Please forward this error screen to orion1. Enter the characters you see below Sorry, we just need to make sure you’re not a robot. Axe content is medically reviewed or fact checked to ensure factually accurate information. With strict editorial sourcing guidelines, we only link to academic research institutions, reputable media sites and, when research is available, medically peer-reviewed studies. The information in our articles is NOT intended to replace a one-on-one relationship with a qualified health care professional and is not intended as medical advice. This article is based on scientific evidence, written by experts and fact checked by our trained editorial staff. Our team includes licensed nutritionists and dietitians, certified health education specialists, as well as certified strength and conditioning specialists, personal trainers and corrective exercise specialists. Our team aims to be not only thorough with its research, but also objective and unbiased. Do You Have a Low Platelet Count? Or perhaps frequently get nosebleeds or bloody gums?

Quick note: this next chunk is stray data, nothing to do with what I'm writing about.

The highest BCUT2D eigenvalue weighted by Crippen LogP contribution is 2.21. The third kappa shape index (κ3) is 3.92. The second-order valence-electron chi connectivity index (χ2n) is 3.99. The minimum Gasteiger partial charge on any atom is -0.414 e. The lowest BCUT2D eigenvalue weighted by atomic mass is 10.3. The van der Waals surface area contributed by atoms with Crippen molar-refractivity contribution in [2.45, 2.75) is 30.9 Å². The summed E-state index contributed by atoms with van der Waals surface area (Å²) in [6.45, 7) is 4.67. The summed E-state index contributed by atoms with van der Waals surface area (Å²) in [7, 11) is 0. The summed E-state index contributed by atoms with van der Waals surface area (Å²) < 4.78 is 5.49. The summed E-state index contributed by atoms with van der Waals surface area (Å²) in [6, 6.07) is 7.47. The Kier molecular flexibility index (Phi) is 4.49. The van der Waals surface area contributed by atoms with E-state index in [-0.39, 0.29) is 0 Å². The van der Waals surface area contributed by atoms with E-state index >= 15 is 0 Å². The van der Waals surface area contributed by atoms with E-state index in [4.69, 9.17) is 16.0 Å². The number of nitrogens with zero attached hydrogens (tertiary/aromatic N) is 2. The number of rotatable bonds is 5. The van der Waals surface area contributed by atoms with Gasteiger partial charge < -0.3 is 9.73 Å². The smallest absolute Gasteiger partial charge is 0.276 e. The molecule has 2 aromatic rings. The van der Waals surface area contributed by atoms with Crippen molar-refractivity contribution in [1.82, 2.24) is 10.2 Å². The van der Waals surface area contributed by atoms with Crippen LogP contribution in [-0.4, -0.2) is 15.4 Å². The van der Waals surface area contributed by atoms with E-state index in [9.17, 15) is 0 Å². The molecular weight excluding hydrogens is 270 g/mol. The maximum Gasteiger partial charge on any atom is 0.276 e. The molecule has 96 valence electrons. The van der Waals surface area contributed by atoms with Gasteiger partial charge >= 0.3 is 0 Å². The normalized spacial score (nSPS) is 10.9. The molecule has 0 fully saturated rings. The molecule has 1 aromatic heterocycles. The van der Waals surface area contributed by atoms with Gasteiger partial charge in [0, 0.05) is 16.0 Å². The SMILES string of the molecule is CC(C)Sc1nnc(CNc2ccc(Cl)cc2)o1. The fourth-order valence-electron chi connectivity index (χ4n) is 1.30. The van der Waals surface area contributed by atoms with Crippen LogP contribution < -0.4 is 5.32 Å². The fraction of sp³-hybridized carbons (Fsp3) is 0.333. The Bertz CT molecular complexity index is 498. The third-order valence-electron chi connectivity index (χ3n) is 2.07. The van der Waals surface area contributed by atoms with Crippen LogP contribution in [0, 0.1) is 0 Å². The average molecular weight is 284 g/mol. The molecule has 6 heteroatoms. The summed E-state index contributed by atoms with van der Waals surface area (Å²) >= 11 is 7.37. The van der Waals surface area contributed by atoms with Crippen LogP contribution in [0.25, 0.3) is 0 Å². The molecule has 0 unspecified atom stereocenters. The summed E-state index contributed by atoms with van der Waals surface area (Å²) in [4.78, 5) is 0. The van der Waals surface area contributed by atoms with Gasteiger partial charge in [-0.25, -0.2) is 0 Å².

If so, there’s a chance you have a low platelet count. Autoimmune disorders, including arthritis, leukemia and lymphoma, can all trigger ITP, and factors like medication use and toxin exposure can also lower blood platelet counts. Not every patient with low platelet counts has a serious autoimmune disorder. Some cases of mild thrombocytopenia are caused by common lifestyle factors, can be treated pretty easily, and don’t even cause any noticeable signs and symptoms at all. Thrombocytopenia varies in terms of the symptoms it causes and how it’s managed, depending on how severely someone’s platelet counts have fallen. Some people might need to simply carefully monitor their symptoms and check in with their doctors only periodically, but others need to stay in the hospital temporarily from time to time for emergency care and strictly avoid anything that could potentially trigger bleeding. As you’ll learn, there are many different causes of low platelet counts, which can make treating the condition somewhat confusing.